10 Supiano, Cloyes, & Berry, 2014, USA To explore the impact of caring for dying prisoners on PPSs Qualitative interviews n = 36 All PPSs Hospice – Louisiana Angola MDT (PT, OT, dietician) PPS (i) none discussed; (ii) work can exact overwhelming emotional toll on PPSs, sense of purpose and mutual support helps; (iii) support to PPSs from programme staff., prison staff not discussed; (iv) took years for prisoner community to trust in hospice (v) none discussed
11 Wion & Loeb, 2016, USA To review end of life care for prisoners Systematic review n = 19 1 = UK study 18 = USA studies Hospices/ End of life care - various MDT (Psychologist, dieticians, pharmacists, OTs, PTs, admin) PPS CV (i) good care from PPSs, promote dignity and respect, varied staff care and compassion and pain meds; (ii) transformative (increased compassion and confidence), redemptive, paying it forward, good buffer for staff; (iii) varied reports of: team cohesiveness; prison staff mixed support – security concerns, and not punitive enough; (iv) positive support from management & prisoners although some negative, prison more humane, inappropriate environments for some (buildings, equipment & comfort), lack public support; (v) seen as cost-effective.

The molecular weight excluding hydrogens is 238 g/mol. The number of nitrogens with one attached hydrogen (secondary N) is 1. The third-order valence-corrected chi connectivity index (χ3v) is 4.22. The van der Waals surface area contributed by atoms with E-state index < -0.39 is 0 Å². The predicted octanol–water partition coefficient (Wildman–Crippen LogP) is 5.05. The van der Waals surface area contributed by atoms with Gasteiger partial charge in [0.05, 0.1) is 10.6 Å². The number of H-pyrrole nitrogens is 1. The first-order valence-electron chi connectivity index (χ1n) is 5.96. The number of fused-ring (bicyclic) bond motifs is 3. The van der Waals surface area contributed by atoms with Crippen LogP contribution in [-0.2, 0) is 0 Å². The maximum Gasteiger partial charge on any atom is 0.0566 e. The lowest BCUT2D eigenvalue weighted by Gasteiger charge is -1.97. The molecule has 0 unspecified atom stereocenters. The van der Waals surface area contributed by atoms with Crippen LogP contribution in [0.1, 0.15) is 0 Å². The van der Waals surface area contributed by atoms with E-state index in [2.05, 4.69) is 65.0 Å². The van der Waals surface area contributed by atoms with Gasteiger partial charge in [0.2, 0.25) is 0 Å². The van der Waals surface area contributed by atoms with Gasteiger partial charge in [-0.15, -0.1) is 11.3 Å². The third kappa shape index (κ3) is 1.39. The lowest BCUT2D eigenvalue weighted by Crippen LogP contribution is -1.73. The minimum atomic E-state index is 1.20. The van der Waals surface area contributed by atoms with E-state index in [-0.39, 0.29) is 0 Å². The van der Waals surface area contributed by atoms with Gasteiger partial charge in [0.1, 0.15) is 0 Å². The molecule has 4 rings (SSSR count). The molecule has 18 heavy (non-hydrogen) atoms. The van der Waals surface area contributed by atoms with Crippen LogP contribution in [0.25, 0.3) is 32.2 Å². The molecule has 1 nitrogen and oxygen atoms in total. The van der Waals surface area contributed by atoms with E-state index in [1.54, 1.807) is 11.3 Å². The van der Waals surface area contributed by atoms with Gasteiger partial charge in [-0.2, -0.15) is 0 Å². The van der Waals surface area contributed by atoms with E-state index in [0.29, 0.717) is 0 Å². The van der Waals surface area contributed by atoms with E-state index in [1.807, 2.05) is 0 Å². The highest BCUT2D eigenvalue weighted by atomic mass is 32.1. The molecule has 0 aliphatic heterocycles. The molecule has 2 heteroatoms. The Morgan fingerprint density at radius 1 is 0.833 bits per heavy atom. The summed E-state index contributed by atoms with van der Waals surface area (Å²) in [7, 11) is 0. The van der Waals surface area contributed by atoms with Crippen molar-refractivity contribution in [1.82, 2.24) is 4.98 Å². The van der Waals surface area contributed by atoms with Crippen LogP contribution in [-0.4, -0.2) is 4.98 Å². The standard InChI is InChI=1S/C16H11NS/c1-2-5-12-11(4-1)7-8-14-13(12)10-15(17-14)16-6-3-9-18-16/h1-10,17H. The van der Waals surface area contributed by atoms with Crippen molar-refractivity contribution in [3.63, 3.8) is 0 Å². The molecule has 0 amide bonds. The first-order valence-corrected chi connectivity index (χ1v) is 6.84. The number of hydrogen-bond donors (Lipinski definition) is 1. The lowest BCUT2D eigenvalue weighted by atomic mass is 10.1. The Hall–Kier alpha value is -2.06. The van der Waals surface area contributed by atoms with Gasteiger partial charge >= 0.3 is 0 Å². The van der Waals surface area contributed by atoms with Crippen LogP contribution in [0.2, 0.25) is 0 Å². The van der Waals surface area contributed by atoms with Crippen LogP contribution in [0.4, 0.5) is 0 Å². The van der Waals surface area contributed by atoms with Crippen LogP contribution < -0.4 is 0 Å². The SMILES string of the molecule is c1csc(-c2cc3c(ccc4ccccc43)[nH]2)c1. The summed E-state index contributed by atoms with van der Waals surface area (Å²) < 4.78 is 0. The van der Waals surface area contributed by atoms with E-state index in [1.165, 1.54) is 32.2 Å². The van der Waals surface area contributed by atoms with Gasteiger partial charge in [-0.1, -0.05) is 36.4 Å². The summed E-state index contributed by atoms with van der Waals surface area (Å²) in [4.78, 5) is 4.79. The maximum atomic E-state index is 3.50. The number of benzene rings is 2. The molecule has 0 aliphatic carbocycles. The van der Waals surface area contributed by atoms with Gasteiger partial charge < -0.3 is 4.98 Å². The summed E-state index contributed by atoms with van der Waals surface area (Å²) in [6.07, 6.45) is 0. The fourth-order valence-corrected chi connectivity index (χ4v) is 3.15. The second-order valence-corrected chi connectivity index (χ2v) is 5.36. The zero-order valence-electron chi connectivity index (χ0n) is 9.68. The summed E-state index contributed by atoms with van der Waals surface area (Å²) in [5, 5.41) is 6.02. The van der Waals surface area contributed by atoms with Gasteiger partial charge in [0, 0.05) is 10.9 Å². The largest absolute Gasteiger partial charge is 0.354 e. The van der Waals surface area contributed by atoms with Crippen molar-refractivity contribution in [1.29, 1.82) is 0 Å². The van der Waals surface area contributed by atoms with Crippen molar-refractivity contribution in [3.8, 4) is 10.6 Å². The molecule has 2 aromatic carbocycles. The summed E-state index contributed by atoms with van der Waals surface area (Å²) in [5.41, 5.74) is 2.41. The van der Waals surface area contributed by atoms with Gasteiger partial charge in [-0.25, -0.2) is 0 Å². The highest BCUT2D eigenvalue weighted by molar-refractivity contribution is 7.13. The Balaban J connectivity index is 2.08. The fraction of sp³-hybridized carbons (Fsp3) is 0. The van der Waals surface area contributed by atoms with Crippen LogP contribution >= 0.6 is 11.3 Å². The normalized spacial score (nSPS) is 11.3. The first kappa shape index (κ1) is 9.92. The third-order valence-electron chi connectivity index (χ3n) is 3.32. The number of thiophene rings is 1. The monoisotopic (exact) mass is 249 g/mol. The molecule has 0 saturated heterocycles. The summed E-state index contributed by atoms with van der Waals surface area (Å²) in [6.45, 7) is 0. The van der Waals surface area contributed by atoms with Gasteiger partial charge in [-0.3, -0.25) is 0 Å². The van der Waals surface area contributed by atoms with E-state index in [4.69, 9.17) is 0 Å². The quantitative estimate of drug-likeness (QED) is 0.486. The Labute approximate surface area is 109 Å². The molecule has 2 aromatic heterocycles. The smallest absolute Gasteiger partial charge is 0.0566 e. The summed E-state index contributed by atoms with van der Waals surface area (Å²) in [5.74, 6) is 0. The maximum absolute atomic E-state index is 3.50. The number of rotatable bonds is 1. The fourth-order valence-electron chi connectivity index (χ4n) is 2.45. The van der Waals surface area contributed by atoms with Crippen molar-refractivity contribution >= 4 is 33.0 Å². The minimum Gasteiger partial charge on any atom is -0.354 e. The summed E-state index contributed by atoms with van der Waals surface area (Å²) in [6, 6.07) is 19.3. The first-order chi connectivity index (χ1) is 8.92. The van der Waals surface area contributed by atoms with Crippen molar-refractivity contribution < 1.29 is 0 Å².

12 Wright & Bronstein, 2007a, USA To explore prison hospice functions, integration in the prison and impact Qualitative interviews n = 14, All hospice co-ordinators Hospice – 14 hospices, 11 states MDT (inc psychologist, & business) PPS (i) positive impact, some prison staff see prisoners as undeserving; (ii) vital role, transformed, more compassionate, all positive about their role; (iii) mostly positive programme staff, unsupportive of PPSs in one hospice; prison staff mixed support; (iv) most management supportive (a couple not), more humane prison; coupled with positive media attention; (v) none discussed.